Plea to preserve Denniston house


To the Editor:

The following is a copy of a letter sent to Pam Melrose, chairman of the Oak Bluffs historical commission.

I am writing on behalf of the African American Heritage Trail of Martha’s Vineyard to appeal for the preservation of the Denniston home, known as the Bradley Memorial, on Masonic Avenue in Oak Bluffs. Though the Trail has not placed a plaque on the building, we still consider it a vital part of the story of African American people on Martha’s Vineyard.

The story of the Denniston family is told in my book, Lighting the Trail: The African American Heritage of Martha’s Vineyard, and our tours of the Trail stop at this building and tell the story of a family, a church, and a community. The Trail organization would be very willing to work with the community and any of the town boards to save this building and render it useful again. It is sad to see a house that once served a thriving community become abandoned and deserted, but, more significantly, the loss of this house to facilitate development would sever us from the history of this community. This building that was once used for citizenship lessons and English lessons for new immigrants from the Azores and Cape Verde, and later for church services that according to Dean Dennison lasted for six or seven hours, providing safety, encouragement, and the opportunity to worship, stands empty, but we can reconnect it to its roots.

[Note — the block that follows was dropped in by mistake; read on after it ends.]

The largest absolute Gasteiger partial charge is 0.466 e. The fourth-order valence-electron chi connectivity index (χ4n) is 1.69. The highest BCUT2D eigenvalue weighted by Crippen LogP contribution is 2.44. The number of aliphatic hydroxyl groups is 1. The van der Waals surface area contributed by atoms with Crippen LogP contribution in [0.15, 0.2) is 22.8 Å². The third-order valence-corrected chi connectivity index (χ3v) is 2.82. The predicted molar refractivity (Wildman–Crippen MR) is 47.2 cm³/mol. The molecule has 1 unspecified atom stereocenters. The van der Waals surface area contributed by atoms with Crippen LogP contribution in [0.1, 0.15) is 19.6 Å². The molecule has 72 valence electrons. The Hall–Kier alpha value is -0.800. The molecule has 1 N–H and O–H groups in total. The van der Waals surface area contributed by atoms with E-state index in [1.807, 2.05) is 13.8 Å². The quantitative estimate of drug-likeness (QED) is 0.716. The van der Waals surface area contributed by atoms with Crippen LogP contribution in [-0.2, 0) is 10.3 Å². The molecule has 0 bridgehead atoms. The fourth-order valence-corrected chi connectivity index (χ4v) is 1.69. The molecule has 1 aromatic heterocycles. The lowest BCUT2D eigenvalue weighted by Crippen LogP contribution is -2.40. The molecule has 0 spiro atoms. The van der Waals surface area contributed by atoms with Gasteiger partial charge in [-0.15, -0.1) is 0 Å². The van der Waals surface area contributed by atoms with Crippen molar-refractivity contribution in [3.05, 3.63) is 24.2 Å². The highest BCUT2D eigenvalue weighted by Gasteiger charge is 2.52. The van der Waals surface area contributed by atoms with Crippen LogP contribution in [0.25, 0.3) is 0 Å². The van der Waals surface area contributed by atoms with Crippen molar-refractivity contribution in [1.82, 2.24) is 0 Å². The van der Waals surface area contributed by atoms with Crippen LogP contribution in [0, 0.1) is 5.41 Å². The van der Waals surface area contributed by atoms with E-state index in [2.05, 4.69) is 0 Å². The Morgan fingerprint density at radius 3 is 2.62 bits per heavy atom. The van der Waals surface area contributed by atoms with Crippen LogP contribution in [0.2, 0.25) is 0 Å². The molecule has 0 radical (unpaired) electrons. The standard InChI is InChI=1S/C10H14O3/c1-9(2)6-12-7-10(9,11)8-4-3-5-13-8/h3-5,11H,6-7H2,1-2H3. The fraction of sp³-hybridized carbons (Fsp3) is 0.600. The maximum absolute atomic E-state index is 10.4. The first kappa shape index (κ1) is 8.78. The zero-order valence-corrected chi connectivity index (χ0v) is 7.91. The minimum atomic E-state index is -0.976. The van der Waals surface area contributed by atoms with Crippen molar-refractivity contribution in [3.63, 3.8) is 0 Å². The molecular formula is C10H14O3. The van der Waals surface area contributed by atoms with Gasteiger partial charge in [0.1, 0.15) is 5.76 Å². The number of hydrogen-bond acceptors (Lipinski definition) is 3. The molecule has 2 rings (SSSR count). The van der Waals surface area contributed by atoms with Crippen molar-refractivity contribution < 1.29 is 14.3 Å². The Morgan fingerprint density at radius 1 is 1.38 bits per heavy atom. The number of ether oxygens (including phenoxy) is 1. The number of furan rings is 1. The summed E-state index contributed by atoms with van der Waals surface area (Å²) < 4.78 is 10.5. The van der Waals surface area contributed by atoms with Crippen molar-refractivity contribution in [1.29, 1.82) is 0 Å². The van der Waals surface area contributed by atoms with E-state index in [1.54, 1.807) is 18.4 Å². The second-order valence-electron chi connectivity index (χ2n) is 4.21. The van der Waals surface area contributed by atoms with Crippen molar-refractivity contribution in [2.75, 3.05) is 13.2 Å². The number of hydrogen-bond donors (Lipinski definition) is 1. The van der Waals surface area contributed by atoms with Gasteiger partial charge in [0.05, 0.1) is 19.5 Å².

The Denniston family home on Masonic Avenue in Oak Bluffs not only housed an African American church that has survived intact, it was also the home of one of the first African American year-round families on the Island. Dean Denniston’s recollections of growing up in Oak Bluffs provide an irreplaceable link for us with the past. This family played a pivotal role in the community of Oak Bluffs, and when the physical, tangible evidence of that presence is gone, something vital disappears.

When the family sold the home, they donated all of the artifacts that made that building their home and their church to the Vineyard Museum, and there, I presume, they are preserved. At that time, I recall walking through that house and standing in the church, and realizing that here was a priceless treasure that could not be packaged up. It was a physical testament to a family, a community, a way of life. It can’t be simply erased from the landscape. It is part of the living memory of a community, and if it is removed then the memory fades and the link with our past is gone.

Our history is our story, and we all stand on the shoulders of those who came before us. On behalf of the African American Heritage Trail, I urge that we save this vital part of our story.

Elaine Cawley Weintraub

Board chairman

African American Heritage Trail of Martha’s Vineyard